As I plodded into the sunny kitchen, my bare legs prickling from the winter cold that had set in overnight, I waved shyly to my dad. With his back to the bay window, he simply bent down the corner of his newspaper to peek at me. A raise of his eyebrows was the best I got, and I was content. I didn't hear my mom come up behind me, simply felt her cold hand on my hip as she maneuvered me out of the way. She forced a smile, but couldn't hide her exhaustion as she slipped her earrings through the tiny holes in her lobes. And all I could think about was the Ripple Effect, the fact that I did this to her.
Life was like a giant ripple, or so I heard. One decision, one action, could affect everything that came after it. What I did today could affect my life twenty years from now. People referred to it as the Butterfly Effect. For me, it was about water. Even though I lived in the landlocked state of Illinois, my life was surrounded by this liquid substance. I dreamed about water. Feared it. I even built my life's philosophies around it. And I didn't know why.
I could see my so-called Ripple Effect in my dad’s gruff demeanor. I could live with it. But the heaviest of ripples were etched across my mom's face. Her nightly visits to my room have caused permanent bags to form under her eyes.
I'm sitting on the fence on this one. For starters, you need to start with a more dynamic sentence. Start it with the subject and action verb. Don't start it with a passive. Rework it so that 'I plodded into the sunny kitchen . . . overnight, and I waved shyly to my dad.' That's much more dynamic. Something is happening at the get-go.ReplyDelete
The second sentence doesn't seem right. Maybe ' . . . he simply bent down the corner of his newspaper and peeked at me.' (Peered at me might be better. Peeked makes me think he's shy too.)
You used simply twice in the first four sentences. Cut one of them.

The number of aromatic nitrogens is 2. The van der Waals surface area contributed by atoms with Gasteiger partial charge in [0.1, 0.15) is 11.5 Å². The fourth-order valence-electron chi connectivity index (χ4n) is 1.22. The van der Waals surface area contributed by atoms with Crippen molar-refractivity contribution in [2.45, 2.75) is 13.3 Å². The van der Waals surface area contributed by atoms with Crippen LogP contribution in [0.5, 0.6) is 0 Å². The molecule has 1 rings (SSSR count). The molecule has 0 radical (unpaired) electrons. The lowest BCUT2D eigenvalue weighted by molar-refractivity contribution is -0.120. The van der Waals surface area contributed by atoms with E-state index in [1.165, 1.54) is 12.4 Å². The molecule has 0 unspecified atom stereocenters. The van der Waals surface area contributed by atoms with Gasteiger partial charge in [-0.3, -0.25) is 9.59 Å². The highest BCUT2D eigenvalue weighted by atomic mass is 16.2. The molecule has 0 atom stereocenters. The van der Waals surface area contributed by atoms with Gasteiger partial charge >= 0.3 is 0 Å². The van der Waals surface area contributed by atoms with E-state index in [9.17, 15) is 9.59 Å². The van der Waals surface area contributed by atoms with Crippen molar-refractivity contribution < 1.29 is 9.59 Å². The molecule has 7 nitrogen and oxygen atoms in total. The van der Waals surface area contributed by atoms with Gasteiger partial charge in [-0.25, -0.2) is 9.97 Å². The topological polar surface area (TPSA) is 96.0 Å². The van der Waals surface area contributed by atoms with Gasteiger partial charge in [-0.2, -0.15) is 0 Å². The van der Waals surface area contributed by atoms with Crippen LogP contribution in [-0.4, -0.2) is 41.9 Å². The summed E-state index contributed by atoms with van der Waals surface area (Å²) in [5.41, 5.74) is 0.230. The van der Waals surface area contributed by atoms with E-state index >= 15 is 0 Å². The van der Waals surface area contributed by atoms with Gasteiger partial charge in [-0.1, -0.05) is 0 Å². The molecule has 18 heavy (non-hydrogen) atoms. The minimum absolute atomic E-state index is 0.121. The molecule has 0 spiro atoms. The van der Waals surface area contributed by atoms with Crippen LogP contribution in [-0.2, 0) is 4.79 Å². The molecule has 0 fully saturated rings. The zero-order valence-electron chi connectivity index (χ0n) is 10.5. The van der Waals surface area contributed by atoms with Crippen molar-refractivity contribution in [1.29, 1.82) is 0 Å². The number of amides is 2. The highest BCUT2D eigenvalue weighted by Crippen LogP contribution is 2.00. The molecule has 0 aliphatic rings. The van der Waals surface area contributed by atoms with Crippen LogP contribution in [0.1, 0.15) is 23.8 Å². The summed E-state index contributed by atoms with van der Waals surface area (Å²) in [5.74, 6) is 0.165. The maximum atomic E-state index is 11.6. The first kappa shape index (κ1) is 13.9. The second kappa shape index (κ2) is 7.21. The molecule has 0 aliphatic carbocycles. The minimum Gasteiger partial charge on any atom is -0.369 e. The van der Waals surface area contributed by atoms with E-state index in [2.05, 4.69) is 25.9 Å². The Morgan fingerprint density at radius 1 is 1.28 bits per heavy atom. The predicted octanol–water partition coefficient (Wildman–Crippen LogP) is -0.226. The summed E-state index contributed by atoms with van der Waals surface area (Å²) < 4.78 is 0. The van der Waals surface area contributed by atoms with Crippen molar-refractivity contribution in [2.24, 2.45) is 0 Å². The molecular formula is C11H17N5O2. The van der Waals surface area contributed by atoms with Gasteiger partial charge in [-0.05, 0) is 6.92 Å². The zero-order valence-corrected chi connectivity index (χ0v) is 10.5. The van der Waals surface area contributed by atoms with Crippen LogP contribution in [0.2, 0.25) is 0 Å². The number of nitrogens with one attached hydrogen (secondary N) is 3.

The rest of the 250 words is better and is definitely intriguing. I'd read a little further, but as soon as you start making more mistakes like I mentioned above, I would stop reading.
I am not a fan of the first paragraph. It felt disjointed to me, too much attention paid to their actions rather than orienting us in the scene. I feel like the story doesn't really start until paragraph 2, and maybe even the third. I'm intrigued at the mention of the ripple effect, but overall it left me with a lot of questions as to how the ripple effect is tied to this character.ReplyDelete
I actually like the first paragraph here. I agree with the first comment that the phrasing could be a little more dynamic, but I like how this immediately establishes a scene and how we get a sense of the characters and their relationship.ReplyDelete
I got a little lost in the second paragraph--I think it might be too much information at once. There's a lot of emphasis on the idea of the Ripple Effect, which is fine, because it sets up the fact that the narrator is dealing with some kind of consequence. But I don't understand how water plays into that--how does her obsession with water relate to the act that caused the Ripple Effect? (Aside from the obvious fact that ripples move across water). I think I might stick to the idea of the Ripple Effect here, and save her water phobia/obsession until a little later in the story so readers aren't trying to grapple with two different strands of information at once.